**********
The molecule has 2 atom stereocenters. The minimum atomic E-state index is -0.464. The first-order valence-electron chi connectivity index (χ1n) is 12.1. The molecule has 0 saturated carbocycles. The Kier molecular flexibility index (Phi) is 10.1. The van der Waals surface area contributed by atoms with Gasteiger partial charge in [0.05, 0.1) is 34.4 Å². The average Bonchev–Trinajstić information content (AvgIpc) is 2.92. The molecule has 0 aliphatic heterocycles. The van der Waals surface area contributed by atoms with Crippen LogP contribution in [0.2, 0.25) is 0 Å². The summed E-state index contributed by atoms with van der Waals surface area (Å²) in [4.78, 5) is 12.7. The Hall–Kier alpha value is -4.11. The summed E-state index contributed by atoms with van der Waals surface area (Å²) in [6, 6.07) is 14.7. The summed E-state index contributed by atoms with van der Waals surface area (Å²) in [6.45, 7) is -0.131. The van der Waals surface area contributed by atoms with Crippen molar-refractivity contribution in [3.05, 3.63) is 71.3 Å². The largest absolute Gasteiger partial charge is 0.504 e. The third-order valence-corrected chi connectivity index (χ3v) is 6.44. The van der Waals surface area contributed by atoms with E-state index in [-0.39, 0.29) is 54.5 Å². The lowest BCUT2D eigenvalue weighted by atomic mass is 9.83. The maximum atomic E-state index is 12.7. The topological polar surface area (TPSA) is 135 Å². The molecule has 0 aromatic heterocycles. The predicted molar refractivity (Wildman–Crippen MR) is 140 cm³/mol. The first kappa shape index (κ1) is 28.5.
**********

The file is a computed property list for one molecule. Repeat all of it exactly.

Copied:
The molecule has 2 atom stereocenters. The minimum atomic E-state index is -0.464. The first-order valence-electron chi connectivity index (χ1n) is 12.1. The molecule has 0 saturated carbocycles. The Kier molecular flexibility index (Phi) is 10.1. The van der Waals surface area contributed by atoms with Gasteiger partial charge in [0.05, 0.1) is 34.4 Å². The average Bonchev–Trinajstić information content (AvgIpc) is 2.92. The molecule has 0 aliphatic heterocycles. The van der Waals surface area contributed by atoms with Crippen LogP contribution in [0.2, 0.25) is 0 Å². The summed E-state index contributed by atoms with van der Waals surface area (Å²) in [4.78, 5) is 12.7. The Hall–Kier alpha value is -4.11. The summed E-state index contributed by atoms with van der Waals surface area (Å²) in [6, 6.07) is 14.7. The summed E-state index contributed by atoms with van der Waals surface area (Å²) in [6.45, 7) is -0.131. The van der Waals surface area contributed by atoms with Crippen molar-refractivity contribution in [3.05, 3.63) is 71.3 Å². The largest absolute Gasteiger partial charge is 0.504 e. The third-order valence-corrected chi connectivity index (χ3v) is 6.44. The van der Waals surface area contributed by atoms with E-state index in [-0.39, 0.29) is 54.5 Å². The lowest BCUT2D eigenvalue weighted by atomic mass is 9.83. The maximum atomic E-state index is 12.7. The topological polar surface area (TPSA) is 135 Å². The molecule has 0 aromatic heterocycles. The predicted molar refractivity (Wildman–Crippen MR) is 140 cm³/mol. The first kappa shape index (κ1) is 28.5.